Summary: A unique, stylised fantasy world come to life.
First off, the plot of Tron is complete fantasy, and while it sort
of works as a story of people fighting against an evil totalitarian
government, you have to suspend your disbelief that half of the
characters are anthropomorphic computer programs. This is a shame
because the kind of people who watch films about computers are usually
the same kind of people who too often take things literally.
Tron seems to work better as a metaphor for the Roman Empire, with
slaves battling to the death for the amusement of others. There
also appear to be one or two references to the films of George Lucas,
such as the guards poking hapless citizens with large electronic
sticks, spaceships slowly flying past the camera to reveal more and
more of their gigantic size, and the general theme of being stuck
in an electronic labyrinth.
Further requiring you to suspend your disbelief, the acting isn't
always brilliant, but given that the actors often had to react to
crosses of tape representing baddies or epic landscapes while running
around in a darkened room, you can't blame them.
No one is likely to watch this film for the plot or the acting,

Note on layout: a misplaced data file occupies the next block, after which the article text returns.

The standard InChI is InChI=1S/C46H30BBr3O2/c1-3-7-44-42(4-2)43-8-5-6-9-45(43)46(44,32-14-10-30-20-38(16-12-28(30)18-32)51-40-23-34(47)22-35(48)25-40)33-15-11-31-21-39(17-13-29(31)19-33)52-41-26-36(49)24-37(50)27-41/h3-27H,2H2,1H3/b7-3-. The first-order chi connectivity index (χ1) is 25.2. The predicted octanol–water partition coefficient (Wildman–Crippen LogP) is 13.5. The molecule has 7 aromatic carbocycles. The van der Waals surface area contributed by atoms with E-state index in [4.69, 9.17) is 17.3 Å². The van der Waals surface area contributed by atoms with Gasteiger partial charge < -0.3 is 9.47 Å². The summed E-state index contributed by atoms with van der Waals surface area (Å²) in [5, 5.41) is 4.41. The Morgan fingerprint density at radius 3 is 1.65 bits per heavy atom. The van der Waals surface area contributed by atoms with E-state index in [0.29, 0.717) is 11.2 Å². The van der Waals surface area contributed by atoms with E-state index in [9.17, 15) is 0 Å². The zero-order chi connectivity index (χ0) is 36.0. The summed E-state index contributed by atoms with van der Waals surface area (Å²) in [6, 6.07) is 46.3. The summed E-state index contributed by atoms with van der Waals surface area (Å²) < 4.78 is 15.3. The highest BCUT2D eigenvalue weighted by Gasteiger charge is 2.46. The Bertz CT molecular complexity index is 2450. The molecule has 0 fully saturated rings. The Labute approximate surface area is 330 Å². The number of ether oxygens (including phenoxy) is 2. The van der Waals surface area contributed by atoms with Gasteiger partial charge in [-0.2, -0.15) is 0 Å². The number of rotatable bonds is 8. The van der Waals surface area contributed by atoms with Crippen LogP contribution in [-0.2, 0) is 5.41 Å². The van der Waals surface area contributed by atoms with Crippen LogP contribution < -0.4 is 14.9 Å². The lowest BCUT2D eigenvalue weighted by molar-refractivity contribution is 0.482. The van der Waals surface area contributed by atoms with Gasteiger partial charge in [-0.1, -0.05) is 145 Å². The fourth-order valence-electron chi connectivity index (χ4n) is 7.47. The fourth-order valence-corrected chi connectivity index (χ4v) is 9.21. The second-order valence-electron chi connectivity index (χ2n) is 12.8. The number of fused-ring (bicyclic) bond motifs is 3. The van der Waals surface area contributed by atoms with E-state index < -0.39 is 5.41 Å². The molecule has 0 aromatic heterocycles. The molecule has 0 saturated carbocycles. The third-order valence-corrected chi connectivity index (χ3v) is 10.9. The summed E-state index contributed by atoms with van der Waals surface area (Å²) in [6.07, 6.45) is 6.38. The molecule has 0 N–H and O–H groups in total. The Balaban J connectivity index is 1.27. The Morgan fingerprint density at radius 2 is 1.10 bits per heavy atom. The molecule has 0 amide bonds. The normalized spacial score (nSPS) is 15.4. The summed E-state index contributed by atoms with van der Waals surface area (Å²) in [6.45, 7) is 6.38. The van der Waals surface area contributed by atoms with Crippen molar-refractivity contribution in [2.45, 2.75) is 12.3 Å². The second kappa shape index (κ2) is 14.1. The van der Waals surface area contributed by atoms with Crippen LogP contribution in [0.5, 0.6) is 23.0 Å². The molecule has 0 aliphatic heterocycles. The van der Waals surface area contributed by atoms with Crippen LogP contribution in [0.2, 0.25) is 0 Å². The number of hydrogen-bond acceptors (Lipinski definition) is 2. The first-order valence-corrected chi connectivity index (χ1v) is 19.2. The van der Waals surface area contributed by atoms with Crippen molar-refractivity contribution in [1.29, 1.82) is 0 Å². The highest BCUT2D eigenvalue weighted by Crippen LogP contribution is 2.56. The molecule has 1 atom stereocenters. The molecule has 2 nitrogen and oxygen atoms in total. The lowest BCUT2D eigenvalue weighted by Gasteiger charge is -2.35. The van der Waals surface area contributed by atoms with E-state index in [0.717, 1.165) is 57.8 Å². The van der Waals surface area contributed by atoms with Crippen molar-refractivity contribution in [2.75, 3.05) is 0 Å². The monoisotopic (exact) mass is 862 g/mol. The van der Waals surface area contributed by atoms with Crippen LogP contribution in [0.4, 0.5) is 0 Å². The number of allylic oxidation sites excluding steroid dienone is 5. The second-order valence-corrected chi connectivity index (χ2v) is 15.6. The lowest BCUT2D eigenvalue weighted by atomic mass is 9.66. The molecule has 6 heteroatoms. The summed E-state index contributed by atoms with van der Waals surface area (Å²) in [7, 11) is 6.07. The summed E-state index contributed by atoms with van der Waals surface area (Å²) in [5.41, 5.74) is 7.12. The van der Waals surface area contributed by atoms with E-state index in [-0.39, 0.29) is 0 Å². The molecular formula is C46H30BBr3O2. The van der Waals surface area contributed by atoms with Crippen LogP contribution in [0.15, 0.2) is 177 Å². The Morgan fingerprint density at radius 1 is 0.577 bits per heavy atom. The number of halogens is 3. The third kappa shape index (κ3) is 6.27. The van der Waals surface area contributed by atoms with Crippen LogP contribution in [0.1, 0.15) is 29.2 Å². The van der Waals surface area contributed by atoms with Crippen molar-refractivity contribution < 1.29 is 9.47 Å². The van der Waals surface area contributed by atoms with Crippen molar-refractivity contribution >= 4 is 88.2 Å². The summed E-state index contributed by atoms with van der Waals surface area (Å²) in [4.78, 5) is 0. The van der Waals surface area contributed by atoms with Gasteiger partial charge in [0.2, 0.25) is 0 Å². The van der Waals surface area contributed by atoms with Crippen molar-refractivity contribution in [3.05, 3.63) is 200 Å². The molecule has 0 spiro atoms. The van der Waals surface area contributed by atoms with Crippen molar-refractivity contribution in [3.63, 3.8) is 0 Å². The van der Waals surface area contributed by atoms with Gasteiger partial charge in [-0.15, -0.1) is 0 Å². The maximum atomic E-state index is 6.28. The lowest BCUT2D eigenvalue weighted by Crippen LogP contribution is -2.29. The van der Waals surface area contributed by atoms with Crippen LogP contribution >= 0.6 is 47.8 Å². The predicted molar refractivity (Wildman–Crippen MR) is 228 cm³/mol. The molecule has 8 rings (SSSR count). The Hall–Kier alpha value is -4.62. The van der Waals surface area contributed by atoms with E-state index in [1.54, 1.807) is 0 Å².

however. It works better as an hour and a half showcase of cutting
edge technology, wild imaginations, and most of all, painstaking
hard work. Everything in the computer world is stylised, consisting
of straight lines and simple curves made out of glowing neon. Despite
the standard plot and acting, the movie captivates you, immersing
you in its unique world of bright lights and geometric shapes.
To say that the special effects are good is an understatement. Rather
than try to make computer generated images that look organic - an
impossible task at the time anyway - painstaking effort was put into
making the actors look artificial, and the effect is just as seamless.
Even decades after the film's release, it's hard to guess which
combination of techniques was used to produce any given shot.
As a movie, the plot is rather simple and unlikely to sustain an
adult's interest, but as an experiment showing how a film can give
you a glimpse into an alien world, it will likely inspire children,
animators, programmers, graphic designers, and artists. No other
film offers anything like its experience. It is truly unique.